A panel of three federal judges ruled on Tuesday, July 30, 2013, in a 2-to-1 decision that police officers in the Fifth Circuit need only a court order (not a search warrant) to obtain access to locational data from your cell phone records. Reasoning that geographical information collected by telephone companies becomes part of the cellphone provider’s business record, the Court decided that customers did not have an expectation of privacy in the data collected:
The ruling marks a significant departure from previous case law.
The case imparts a lower standard of suspicion for officers seeking to obtain evidence in connection with a crime.
Police officers in this circuit need only “reasonable grounds” to believe a suspect was involved in a crime in order to gain access to their personal and confidential cell phone records rather than “probable cause” to believe the suspect was involved in the crime.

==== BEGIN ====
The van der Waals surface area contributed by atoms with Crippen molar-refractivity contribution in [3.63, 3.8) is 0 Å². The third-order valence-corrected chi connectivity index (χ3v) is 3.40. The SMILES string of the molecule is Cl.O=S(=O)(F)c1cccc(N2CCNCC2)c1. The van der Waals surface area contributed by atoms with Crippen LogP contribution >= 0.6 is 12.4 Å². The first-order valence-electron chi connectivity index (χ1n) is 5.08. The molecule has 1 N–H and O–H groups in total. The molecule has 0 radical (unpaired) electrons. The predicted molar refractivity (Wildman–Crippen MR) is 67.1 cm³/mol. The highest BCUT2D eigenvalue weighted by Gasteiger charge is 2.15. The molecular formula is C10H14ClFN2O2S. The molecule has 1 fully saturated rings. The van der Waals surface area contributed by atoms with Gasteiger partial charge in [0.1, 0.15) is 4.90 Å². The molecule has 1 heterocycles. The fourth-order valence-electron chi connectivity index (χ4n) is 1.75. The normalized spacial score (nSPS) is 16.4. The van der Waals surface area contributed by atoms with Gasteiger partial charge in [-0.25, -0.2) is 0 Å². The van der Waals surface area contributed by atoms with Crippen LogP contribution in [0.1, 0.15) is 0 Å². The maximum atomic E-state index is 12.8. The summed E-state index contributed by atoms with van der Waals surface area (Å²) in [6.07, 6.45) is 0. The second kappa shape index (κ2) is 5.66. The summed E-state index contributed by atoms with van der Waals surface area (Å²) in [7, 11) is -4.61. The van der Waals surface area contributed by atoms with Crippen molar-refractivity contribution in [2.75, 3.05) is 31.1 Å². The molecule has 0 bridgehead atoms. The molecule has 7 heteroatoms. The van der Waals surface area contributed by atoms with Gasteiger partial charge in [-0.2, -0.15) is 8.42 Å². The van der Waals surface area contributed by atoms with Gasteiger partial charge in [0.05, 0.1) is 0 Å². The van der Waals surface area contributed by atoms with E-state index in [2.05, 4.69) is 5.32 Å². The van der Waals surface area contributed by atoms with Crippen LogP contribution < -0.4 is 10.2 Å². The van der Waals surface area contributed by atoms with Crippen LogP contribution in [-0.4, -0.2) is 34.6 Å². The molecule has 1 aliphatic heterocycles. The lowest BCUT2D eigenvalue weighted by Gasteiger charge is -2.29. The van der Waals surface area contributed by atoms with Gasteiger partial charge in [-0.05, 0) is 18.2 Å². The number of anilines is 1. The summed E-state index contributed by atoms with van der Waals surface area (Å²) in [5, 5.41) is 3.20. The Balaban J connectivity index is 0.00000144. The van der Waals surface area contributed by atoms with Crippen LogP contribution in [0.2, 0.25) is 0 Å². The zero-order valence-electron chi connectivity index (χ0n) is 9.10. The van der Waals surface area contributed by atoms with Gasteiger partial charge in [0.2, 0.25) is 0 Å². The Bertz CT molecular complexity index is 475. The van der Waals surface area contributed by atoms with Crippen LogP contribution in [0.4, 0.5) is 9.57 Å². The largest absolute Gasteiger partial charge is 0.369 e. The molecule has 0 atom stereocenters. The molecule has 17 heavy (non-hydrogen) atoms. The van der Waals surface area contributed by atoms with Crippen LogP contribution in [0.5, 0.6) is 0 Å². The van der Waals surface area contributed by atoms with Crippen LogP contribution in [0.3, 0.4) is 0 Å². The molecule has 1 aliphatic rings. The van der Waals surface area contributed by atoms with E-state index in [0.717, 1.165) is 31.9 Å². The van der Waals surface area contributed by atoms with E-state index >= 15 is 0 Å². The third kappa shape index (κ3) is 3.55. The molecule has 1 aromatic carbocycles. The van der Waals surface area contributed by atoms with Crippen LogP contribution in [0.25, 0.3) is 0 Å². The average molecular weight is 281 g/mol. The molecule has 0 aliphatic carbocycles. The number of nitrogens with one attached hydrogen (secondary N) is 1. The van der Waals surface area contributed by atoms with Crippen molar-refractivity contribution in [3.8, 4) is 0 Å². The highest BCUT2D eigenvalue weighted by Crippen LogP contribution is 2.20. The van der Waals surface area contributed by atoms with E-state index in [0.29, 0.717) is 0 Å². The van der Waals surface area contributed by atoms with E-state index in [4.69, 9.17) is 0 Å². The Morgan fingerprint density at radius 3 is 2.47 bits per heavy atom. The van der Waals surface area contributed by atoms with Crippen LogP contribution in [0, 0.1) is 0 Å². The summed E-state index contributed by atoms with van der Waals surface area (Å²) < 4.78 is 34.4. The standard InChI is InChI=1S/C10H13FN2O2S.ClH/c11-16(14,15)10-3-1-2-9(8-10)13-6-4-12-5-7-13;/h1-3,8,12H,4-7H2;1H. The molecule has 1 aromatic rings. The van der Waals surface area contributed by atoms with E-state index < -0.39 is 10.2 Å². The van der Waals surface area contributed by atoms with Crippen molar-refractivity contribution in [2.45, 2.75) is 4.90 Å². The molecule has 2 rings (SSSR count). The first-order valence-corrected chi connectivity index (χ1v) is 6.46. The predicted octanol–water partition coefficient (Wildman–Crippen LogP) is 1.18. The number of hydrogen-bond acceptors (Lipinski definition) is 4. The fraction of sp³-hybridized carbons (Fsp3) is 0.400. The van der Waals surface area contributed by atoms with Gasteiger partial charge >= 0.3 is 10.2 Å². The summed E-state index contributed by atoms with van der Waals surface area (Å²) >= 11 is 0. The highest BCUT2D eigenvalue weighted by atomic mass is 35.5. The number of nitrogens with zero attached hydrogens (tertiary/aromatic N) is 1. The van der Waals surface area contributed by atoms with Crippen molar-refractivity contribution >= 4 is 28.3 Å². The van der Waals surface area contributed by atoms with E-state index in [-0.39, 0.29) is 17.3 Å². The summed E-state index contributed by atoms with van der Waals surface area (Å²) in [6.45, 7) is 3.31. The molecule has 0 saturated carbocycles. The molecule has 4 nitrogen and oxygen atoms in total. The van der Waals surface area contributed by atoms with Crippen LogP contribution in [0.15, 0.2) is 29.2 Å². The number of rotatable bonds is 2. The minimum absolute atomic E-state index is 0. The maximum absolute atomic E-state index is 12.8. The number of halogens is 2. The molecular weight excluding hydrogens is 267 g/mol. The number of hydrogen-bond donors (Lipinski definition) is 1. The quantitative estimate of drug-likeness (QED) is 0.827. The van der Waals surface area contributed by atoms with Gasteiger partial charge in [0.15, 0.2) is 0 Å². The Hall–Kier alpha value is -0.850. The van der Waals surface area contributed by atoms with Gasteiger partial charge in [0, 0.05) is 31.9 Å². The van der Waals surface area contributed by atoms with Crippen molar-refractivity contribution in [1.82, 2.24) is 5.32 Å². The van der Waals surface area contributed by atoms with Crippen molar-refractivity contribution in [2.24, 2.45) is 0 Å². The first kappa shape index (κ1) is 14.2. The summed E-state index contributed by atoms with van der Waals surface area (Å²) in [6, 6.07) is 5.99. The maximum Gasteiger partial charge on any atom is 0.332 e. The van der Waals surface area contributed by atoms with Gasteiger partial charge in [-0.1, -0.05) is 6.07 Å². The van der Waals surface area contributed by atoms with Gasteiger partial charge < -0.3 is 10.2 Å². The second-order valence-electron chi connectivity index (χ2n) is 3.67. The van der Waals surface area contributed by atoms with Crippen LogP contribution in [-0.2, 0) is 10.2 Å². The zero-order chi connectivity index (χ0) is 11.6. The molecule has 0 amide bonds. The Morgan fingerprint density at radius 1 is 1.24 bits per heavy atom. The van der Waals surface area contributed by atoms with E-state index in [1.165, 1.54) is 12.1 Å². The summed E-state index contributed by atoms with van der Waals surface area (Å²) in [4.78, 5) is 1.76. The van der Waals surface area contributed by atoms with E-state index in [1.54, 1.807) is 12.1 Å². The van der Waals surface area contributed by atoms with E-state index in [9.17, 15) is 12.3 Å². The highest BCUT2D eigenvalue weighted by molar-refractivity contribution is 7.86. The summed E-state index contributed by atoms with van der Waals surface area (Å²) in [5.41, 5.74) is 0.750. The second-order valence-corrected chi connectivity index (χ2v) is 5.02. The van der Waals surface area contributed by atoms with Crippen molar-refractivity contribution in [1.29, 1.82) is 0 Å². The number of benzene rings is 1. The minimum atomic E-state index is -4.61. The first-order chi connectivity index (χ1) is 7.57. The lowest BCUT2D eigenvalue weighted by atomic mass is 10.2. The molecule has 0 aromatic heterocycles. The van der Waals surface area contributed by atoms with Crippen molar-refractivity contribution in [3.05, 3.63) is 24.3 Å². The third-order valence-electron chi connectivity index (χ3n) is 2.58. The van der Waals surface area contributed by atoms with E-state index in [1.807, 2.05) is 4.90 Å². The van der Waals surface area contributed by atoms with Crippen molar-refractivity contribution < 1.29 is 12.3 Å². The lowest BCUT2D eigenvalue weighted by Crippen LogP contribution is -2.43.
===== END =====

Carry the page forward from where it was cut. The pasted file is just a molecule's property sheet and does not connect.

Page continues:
The lesser standard of proof makes it only too easy for police to capture more information regarding your whereabouts without your knowledge or consent. The American Civil Liberties Union (ACLU) which had an amicus curi brief in this case, expressed its disappointment in the decision:
"This ruling fails to recognize that Americans do in fact have a reasonable expectation of privacy in their cellphone location information. Where you go can reveal a great deal about your life, and people don't think that carrying a cellphone around means that someone can get a detailed record of their movement for days or even months on end… The government should not be able to access this personal, sensitive information without getting a warrant based on probable cause. Unfortunately, the 5th Circuit's decision allows exactly that."
Posted in Criminal Defense
Tagged ACLU, court order, illegal search, search warrant, standard of proof